St. Rita's Catholic Church, Kaduna after the suicide bomb attack
By John Shiklam
They were preparing for the Holy Communion, a worship routine that is considered a prized part of a church service in orthodox churches, especially the Catholic Church. It is also called the Last Supper. And communicants in the church always look forward to that session of the service when they believe they hold closer communion with their maker, as they partake “in eating of his flesh and drinking of his blood.”
But Sunday, the communion was not only disrupted, it actually turned out to be the last supper, even though taken in the morning, for 10 of the worshippers who died in the bomb blast at St. Rita Catholic Church, Malali, Kaduna.
Recounting the ordeal they went through in the church, Jacinta Oko, a parishioner, said: “It was during the communion then I heard a heavy sound; then I did not know what happened again as I fell down. We were about taking communion when the thing happened.”
Also, Markus Ishaya, a 25-year-old man said: “Everybody started running when the bomb exploded. Everybody was about to bend down for prayers before taking Holy Communion then all of a sudden, we heard a loud sound. I started running I did not even know that I was injured on my left hand.”
Similarly, Mrs. Veronica Ejero, who was wounded in the incident along with her three children, said they were in the church during the prayer of consecration when the incident happened.
“Everybody was standing up, and then a car just hit the fence of the church, and then billows of smoke followed,’ she said.
The blast abruptly ended the service. The priest, Rev. Fr. Michael Bonni, who was leading the consecration prayers and preparing the Eucharist (communion), had the chalice blown off his hands, the wine spilled, as shards of broken glasses started flying around the church auditorium.
Confusion and chaos took over, as the shrilled cry of the dying, the injured and the scared rent the air.
They all scampered to safety, not knowing which direction to run to. And when the “madness” subsided, five persons were lying dead in the pool of their blood, including the charred remains of the suicide bomber. By the night of Sunday, the death toll had risen to ten.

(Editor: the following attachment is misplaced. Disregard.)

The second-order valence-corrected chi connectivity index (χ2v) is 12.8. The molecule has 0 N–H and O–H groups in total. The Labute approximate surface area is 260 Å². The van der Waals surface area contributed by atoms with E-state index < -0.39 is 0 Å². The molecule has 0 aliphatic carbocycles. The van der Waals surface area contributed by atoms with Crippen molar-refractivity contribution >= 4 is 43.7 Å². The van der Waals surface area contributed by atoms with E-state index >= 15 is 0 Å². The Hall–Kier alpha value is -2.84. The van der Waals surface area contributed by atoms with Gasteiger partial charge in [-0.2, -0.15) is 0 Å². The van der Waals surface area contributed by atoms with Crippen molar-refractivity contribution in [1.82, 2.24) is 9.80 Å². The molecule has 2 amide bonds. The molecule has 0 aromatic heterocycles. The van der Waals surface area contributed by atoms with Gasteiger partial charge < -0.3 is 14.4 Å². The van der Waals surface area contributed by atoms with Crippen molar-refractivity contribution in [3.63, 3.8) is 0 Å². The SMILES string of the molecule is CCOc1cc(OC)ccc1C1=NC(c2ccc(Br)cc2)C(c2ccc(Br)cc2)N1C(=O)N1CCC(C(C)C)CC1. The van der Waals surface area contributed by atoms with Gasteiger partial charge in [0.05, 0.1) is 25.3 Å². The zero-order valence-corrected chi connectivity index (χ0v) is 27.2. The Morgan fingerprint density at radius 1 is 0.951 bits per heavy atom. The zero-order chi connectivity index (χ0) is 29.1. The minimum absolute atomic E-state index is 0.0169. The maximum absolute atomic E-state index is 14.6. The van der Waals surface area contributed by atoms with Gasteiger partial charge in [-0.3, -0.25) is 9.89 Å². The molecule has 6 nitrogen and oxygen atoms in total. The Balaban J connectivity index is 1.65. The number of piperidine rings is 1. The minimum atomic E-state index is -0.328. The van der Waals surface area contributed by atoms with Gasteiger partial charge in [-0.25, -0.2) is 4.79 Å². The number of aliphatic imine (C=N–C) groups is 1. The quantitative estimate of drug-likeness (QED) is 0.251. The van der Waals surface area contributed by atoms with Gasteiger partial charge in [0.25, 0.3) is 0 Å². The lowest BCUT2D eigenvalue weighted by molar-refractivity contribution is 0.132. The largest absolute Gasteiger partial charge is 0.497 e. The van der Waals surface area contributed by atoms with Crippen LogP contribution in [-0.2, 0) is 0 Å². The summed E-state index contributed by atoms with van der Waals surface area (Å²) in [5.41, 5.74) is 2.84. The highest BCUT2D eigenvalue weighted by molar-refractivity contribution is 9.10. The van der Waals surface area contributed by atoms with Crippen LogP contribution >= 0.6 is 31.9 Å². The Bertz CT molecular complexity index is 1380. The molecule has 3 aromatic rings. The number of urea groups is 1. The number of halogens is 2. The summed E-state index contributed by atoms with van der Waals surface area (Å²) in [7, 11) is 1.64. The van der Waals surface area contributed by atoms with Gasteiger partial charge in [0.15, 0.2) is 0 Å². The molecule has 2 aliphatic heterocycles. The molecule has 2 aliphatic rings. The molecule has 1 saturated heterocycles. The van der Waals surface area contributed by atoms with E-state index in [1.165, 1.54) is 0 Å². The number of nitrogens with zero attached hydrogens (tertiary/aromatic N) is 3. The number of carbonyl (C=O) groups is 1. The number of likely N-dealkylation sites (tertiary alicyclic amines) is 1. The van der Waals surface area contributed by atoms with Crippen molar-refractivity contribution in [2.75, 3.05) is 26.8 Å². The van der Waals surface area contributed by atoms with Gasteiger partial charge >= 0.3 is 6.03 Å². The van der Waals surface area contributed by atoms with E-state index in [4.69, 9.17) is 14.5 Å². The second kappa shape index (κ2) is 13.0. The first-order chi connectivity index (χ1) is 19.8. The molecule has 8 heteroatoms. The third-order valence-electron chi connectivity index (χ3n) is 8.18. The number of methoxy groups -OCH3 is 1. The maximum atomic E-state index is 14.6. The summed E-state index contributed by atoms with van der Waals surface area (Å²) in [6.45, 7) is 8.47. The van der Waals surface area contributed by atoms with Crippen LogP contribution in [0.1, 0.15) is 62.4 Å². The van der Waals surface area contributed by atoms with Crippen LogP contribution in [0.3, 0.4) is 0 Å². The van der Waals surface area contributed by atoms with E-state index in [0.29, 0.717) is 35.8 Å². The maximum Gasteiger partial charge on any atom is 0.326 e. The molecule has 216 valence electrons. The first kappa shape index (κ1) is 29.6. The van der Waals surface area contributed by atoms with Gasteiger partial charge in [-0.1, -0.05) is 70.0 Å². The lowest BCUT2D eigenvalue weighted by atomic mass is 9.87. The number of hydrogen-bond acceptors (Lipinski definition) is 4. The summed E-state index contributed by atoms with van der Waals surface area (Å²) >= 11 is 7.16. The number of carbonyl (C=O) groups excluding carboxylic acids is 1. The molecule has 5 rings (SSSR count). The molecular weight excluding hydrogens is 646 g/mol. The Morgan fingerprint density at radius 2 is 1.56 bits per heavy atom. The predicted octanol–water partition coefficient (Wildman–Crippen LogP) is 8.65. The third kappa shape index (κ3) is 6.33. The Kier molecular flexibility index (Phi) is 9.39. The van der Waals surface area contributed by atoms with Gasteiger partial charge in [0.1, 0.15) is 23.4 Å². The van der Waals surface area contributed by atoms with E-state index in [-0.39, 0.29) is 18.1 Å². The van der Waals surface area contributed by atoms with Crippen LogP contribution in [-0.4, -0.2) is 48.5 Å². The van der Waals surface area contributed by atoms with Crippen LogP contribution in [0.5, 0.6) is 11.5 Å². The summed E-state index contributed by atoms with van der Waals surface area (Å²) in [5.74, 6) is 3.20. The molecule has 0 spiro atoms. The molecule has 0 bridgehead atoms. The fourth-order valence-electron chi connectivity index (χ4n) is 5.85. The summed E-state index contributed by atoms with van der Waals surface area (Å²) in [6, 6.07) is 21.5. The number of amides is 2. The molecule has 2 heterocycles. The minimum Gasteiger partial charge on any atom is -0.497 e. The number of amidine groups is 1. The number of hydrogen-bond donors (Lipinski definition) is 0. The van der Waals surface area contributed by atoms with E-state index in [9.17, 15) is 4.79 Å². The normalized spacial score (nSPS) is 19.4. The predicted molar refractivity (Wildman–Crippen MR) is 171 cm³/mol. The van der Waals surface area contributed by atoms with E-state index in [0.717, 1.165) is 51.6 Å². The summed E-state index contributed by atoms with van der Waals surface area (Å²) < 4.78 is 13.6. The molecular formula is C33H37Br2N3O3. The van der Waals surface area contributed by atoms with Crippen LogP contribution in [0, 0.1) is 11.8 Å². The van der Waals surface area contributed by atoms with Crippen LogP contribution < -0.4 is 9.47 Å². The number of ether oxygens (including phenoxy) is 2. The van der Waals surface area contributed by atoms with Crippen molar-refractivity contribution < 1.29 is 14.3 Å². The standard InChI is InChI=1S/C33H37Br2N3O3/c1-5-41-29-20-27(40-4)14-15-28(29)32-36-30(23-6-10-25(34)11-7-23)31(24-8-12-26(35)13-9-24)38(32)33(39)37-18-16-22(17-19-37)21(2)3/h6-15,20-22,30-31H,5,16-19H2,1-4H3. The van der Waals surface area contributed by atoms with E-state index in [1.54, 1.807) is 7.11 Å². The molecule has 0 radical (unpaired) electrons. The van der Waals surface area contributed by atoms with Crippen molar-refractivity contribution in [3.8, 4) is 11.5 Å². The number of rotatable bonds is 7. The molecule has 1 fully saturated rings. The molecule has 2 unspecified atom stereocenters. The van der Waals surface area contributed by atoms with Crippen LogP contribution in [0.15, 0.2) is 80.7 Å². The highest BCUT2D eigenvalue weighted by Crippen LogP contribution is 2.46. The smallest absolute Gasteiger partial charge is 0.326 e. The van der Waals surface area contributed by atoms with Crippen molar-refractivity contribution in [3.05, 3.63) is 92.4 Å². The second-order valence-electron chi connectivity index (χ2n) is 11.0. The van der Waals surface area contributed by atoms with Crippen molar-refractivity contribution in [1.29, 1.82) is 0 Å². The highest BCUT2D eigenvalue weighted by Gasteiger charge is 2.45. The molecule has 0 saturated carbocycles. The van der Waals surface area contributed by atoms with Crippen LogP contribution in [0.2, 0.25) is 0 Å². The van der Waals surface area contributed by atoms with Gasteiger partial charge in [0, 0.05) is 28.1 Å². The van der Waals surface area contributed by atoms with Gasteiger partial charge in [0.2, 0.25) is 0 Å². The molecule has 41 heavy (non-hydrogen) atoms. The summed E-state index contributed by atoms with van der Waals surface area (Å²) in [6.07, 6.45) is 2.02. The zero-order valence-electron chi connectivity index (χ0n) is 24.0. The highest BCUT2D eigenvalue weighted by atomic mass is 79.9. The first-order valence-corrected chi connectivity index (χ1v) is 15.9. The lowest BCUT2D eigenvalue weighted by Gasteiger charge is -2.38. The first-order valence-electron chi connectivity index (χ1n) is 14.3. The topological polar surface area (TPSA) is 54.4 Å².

According to Ejero, “the fence collapsed, I saw a black car like jeep ramming into the church, and then the car exploded. It shattered the glasses on the windows, many of us were injured. It was the glass of the window that cut my arm.
“We started mass by 7am and the incident happened about 9am. Four of my children were wounded one of them is critical and he is in the children’s ward. The explosion was so heavy that the building was shaking as if it was going to collapse.”
Also narrating their ordeal at the St Gerald Hospital beds, some of the victims said there was no security presence in the church during the worship.
Policemen used to stand guard around the church. But none of them was around the church Sunday. Was it a coincidence?
“Normally on Sundays during mass, you will see two policemen sitting outside watching the movement of people, but today (yesterday) I did not see any security man. The cadets (children) who used to provide security for us during mass went on camp. So there was no security,” said a female parishioner.
The choir mistress of the church, Jemaima Joseph, could barely control her tears as she spoke. “I wanted to conduct a song then we heard boom! Everybody started running. We did not know that it was a bomb. The sounds seriously shook the church building and we thought that maybe it was earthquake. I was so scared I was just praying to God,” she said.
Also affected were Mrs. Kauna Auta’s six children, three of whom were seriously injured while the other three sustained minor injuries.
She was sobbing as she stood by Elvis, her eight-year- old son at the hospital bed.
“I came from Abuja when I heard of the incident. My six children woke up this morning and went to church. Three of them were affected and they are all in different hospitals. The six of them were affected but the other three are at home because their injuries were minor,” she said.
Speaking in an interview when he visited victims of the incident at the St. Gerald Catholic Hospital, Archbishop of the Catholic Diocese of Kaduna Matthew Man’oso Ndagoso, described the attack as the most inhuman thing any person could do to his fellow man.
“Just three days ago, the call for peace, unity and love dominated Sallah messages sent out by the nation’s leaders at various levels. And what the attack clearly shows is that the appeals and messages were rebuffed by those behind the bomb attack,” he said.
He, however, urged Christians not to resort to reprisals.
Meanwhile, the Kaduna State Governor, Mr. Patrick Yakowa, through his spokesman, Mr. Reuben Buhari, has called on residents to shun the rumour being peddled around that there was a reprisal in parts of the city.
Buhari said the various security agencies were already on ground to ensure peace in the state.